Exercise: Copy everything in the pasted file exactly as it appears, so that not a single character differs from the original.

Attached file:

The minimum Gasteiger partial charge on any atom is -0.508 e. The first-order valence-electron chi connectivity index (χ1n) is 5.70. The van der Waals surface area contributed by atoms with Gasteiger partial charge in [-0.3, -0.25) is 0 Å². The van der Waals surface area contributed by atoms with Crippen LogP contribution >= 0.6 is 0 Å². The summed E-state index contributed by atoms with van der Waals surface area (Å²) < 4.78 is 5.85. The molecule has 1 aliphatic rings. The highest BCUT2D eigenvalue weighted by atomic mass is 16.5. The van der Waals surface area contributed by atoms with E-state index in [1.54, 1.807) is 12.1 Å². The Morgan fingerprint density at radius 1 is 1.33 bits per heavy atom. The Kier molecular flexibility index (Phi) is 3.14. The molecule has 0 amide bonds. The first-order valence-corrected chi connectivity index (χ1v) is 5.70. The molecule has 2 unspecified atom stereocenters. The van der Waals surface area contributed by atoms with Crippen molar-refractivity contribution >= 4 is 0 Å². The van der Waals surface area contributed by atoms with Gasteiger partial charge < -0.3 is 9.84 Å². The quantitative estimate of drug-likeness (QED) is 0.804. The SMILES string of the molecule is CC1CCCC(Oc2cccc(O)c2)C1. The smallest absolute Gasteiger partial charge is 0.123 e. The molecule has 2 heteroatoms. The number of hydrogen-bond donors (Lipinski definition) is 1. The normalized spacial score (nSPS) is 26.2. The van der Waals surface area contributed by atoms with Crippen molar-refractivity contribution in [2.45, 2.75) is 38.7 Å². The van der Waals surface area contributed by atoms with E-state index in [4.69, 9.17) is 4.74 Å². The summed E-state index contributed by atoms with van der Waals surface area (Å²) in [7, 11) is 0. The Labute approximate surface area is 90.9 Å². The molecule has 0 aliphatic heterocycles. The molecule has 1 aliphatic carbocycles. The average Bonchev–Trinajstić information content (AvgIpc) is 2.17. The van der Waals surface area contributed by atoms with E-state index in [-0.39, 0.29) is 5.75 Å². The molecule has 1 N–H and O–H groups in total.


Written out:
The minimum Gasteiger partial charge on any atom is -0.508 e. The first-order valence-electron chi connectivity index (χ1n) is 5.70. The van der Waals surface area contributed by atoms with Gasteiger partial charge in [-0.3, -0.25) is 0 Å². The van der Waals surface area contributed by atoms with Crippen LogP contribution >= 0.6 is 0 Å². The summed E-state index contributed by atoms with van der Waals surface area (Å²) < 4.78 is 5.85. The molecule has 1 aliphatic rings. The highest BCUT2D eigenvalue weighted by atomic mass is 16.5. The van der Waals surface area contributed by atoms with E-state index in [1.54, 1.807) is 12.1 Å². The Morgan fingerprint density at radius 1 is 1.33 bits per heavy atom. The Kier molecular flexibility index (Phi) is 3.14. The molecule has 0 amide bonds. The first-order valence-corrected chi connectivity index (χ1v) is 5.70. The molecule has 2 unspecified atom stereocenters. The van der Waals surface area contributed by atoms with Crippen molar-refractivity contribution >= 4 is 0 Å². The van der Waals surface area contributed by atoms with Gasteiger partial charge < -0.3 is 9.84 Å². The quantitative estimate of drug-likeness (QED) is 0.804. The SMILES string of the molecule is CC1CCCC(Oc2cccc(O)c2)C1. The smallest absolute Gasteiger partial charge is 0.123 e. The molecule has 2 heteroatoms. The number of hydrogen-bond donors (Lipinski definition) is 1. The normalized spacial score (nSPS) is 26.2. The van der Waals surface area contributed by atoms with Crippen molar-refractivity contribution in [2.45, 2.75) is 38.7 Å². The van der Waals surface area contributed by atoms with E-state index in [4.69, 9.17) is 4.74 Å². The summed E-state index contributed by atoms with van der Waals surface area (Å²) in [7, 11) is 0. The Labute approximate surface area is 90.9 Å². The molecule has 0 aliphatic heterocycles. The molecule has 1 aliphatic carbocycles. The average Bonchev–Trinajstić information content (AvgIpc) is 2.17. The van der Waals surface area contributed by atoms with E-state index in [-0.39, 0.29) is 5.75 Å². The molecule has 1 N–H and O–H groups in total.